Chen Qiufan is a Chinese science-fiction author whose works have won a number of awards. His short fiction has appeared in translation in Clarkesworld and Lightspeed, among other publications. His first novel, The Waste Tide, was published in China in 2013. As Waste Tide, it’s now been translated into English by Ken Liu, whose translation of Cixin Liu’s The Three-Body Problem won the 2015 Hugo Award for Best Novel, and whose fiction has won awards in its own right.
Chen grew up near Guiyu, a place in China that’s now home to the world’s largest e-waste recycling centre. Waste Tide sets itself in a location that appears to have strong influences from reality: in a near-future world, “Silicon Isle” receives electronic waste from all over the world. Three local clans—lineage associations that on Silicon Isle operate a little bit like the mob—control the e-waste business and profit from it, while migrant workers from other, more impoverished parts of China travel to Silicon Isle to do the dangerous, toxic work of actually picking over and recycling the waste. Silicon Isle is deeply polluted and the migrant workers are exposed to high levels of noxious chemicals and to a great deal of violence: they’re seen as disposable.
American Scott Brandle has come to Silicon Isle ostensibly to promote an American company’s green, environmentally-friendly, profitable (too-good-to-be-true) deal for development in Silicon Isle, but he has other secrets and other goals. His translator, Chen Kaizong—a local boy whose family moved to America when he was young—is having feelings about being “home”; he wants to belong, and he wants to change it for the better. Mimi is a migrant worker who gets caught up in the personal politics of Silicon Isle’s elite families and also contracts a virus that allows her to do things with tech—while giving her a second, different personality. Conflict between the migrant workers and the elites breaks out when Mimi is tortured almost to death. Meanwhile, Scott learns that his secret mission—to retrieve a mistakenly-disposed-of prosthetic—is part of a terrible history going all the way back to WWII. And for him, Mimi holds the key. Things come to a head in the teeth of a typhoon, and while some things change, others remain the same.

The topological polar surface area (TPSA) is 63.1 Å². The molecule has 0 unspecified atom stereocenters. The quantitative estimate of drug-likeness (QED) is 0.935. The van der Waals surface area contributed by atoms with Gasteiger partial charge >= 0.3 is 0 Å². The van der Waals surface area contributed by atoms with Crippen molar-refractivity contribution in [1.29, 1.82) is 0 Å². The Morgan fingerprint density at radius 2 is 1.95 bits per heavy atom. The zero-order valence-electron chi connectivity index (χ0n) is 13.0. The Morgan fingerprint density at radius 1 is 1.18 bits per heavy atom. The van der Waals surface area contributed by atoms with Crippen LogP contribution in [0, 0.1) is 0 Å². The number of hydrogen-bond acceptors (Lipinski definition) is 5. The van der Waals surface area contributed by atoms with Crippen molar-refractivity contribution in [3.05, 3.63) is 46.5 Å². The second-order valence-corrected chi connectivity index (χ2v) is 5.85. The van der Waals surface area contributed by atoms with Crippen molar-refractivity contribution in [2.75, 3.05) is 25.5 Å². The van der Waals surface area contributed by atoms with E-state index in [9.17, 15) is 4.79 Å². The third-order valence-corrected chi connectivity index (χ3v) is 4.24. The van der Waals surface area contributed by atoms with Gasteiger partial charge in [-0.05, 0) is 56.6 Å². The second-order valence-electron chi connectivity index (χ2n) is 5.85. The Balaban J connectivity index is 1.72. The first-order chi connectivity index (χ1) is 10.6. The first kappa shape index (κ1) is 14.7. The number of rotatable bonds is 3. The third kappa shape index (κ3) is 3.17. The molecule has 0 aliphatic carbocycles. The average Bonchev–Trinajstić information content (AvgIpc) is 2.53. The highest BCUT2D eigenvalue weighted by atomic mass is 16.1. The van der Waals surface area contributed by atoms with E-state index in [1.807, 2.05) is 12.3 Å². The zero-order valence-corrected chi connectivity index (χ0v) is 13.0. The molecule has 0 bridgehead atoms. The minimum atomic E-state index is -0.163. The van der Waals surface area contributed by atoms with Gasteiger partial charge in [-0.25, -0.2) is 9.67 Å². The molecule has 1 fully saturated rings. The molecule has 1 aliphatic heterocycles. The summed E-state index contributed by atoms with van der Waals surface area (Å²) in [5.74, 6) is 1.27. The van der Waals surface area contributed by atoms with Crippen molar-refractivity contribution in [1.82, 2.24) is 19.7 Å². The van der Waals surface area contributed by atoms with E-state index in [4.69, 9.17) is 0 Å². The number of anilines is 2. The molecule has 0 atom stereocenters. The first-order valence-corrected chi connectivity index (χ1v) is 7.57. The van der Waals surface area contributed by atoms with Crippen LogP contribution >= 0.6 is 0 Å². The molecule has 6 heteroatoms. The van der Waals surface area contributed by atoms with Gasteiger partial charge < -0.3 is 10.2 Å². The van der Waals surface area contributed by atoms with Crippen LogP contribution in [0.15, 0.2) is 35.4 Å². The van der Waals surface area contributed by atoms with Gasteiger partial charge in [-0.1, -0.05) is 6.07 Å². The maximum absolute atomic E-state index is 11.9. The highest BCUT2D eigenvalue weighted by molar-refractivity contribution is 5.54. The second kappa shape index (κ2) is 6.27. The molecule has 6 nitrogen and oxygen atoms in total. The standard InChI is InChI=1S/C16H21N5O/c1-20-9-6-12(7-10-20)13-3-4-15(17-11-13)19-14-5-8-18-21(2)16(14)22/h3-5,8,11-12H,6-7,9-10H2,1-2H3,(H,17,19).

I confess I don’t read a lot of fiction in translation. In the past, most of the SFF-in-translation I’ve read has been translated from French or from Japanese. Perhaps the cultural gap and my lack of familiarity with the tropes and commonplaces of Chinese fiction explains why I found Waste Tide at times baffling in its narrative decisions—and at times extremely distasteful.
Chen is deeply interested in environmental consequences and in social conditions, in the tension between tradition and change and in the humanity of the exploited. Liu’s translation is fluent and graceful (with the exception of some paragraphs of geekery that must have read just as awkwardly in the original), offering further nuance and explanation in a handful of unobtrusive footnotes. The prose is both readable and enjoyable, even if I didn’t always feel as though I were able to follow the narrative.
This is not a book that passes the Bechdel test in any meaningful fashion. I’m not sure what’s going on with Mimi, but she seems more like a cipher than a human being most of the time, and the more power she has to affect things, the more helpless she seems to be as herself—it’s not her that has the power, but something within her, something using her. She seems at times to be something of a McGuffin, more symbol than character.
I could be biased on this point. I’m not inclined to be generous to a novel that has graphically depicted a female character’s torture and violation in sexual terms, or one that has used the death of a sister (again depicted graphically) as motivation for a male character’s life choices, and the death of a daughter as explanation for another’s trauma and emotional deficits. Or a book that concludes by giving its only major female character brain damage that reduces her to the capacities of a child. There are multiple distinct and distinctive male characters in Waste Tide. The same isn’t true for women.
A number of Waste Tide’s choices don’t sit right with me. There’s some good stuff in here, but the treatment of female characters makes it impossible for me to enjoy the novel as a whole.
Liz Bourke is a cranky queer person who reads books. She holds a Ph.D in Classics from Trinity College, Dublin. Her first book, Sleeping With Monsters, a collection of reviews and criticism, was published in 2017 by Aqueduct Press. It was a finalist for the 2018 Locus Awards and was nominated for a 2018 Hugo Award in Best Related Work. Find her at her blog, where she’s been known to talk about even more books thanks to her Patreon supporters. Or find her at her Twitter. She supports the work of the Irish Refugee Council, the Transgender Equality Network Ireland, and the Abortion Rights Campaign.